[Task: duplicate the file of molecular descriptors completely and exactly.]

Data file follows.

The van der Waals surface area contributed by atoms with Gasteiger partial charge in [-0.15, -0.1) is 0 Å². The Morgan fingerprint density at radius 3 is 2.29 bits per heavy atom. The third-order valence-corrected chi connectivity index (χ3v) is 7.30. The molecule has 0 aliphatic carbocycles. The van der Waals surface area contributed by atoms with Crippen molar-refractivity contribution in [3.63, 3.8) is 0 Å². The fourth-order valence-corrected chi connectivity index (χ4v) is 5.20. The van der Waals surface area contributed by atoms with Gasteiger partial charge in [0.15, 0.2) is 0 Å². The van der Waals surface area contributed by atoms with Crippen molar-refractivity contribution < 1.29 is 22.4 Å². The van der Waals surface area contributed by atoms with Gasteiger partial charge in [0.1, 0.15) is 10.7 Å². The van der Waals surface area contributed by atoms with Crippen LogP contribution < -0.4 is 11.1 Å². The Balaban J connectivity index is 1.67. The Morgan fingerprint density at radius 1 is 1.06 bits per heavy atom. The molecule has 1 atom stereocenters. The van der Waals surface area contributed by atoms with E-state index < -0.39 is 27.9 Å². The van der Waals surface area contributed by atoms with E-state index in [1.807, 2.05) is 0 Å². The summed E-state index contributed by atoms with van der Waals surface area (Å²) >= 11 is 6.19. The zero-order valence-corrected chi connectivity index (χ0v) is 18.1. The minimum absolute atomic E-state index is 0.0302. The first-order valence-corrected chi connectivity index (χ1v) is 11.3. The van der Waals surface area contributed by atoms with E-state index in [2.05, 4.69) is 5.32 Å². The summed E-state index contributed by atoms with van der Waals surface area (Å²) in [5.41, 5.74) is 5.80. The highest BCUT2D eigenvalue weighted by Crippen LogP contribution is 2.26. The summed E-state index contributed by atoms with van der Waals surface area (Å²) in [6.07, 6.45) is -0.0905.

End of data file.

The van der Waals surface area contributed by atoms with Gasteiger partial charge in [-0.15, -0.1) is 0 Å². The Morgan fingerprint density at radius 3 is 2.29 bits per heavy atom. The third-order valence-corrected chi connectivity index (χ3v) is 7.30. The molecule has 0 aliphatic carbocycles. The van der Waals surface area contributed by atoms with Crippen molar-refractivity contribution in [3.63, 3.8) is 0 Å². The fourth-order valence-corrected chi connectivity index (χ4v) is 5.20. The van der Waals surface area contributed by atoms with Gasteiger partial charge in [0.15, 0.2) is 0 Å². The van der Waals surface area contributed by atoms with Crippen molar-refractivity contribution < 1.29 is 22.4 Å². The van der Waals surface area contributed by atoms with Gasteiger partial charge in [0.1, 0.15) is 10.7 Å². The van der Waals surface area contributed by atoms with Crippen LogP contribution < -0.4 is 11.1 Å². The Balaban J connectivity index is 1.67. The Morgan fingerprint density at radius 1 is 1.06 bits per heavy atom. The molecule has 1 atom stereocenters. The van der Waals surface area contributed by atoms with E-state index < -0.39 is 27.9 Å². The van der Waals surface area contributed by atoms with E-state index in [1.807, 2.05) is 0 Å². The summed E-state index contributed by atoms with van der Waals surface area (Å²) >= 11 is 6.19. The zero-order valence-corrected chi connectivity index (χ0v) is 18.1. The minimum absolute atomic E-state index is 0.0302. The first-order valence-corrected chi connectivity index (χ1v) is 11.3. The van der Waals surface area contributed by atoms with E-state index in [2.05, 4.69) is 5.32 Å². The summed E-state index contributed by atoms with van der Waals surface area (Å²) in [5.41, 5.74) is 5.80. The highest BCUT2D eigenvalue weighted by Crippen LogP contribution is 2.26. The summed E-state index contributed by atoms with van der Waals surface area (Å²) in [6.07, 6.45) is -0.0905.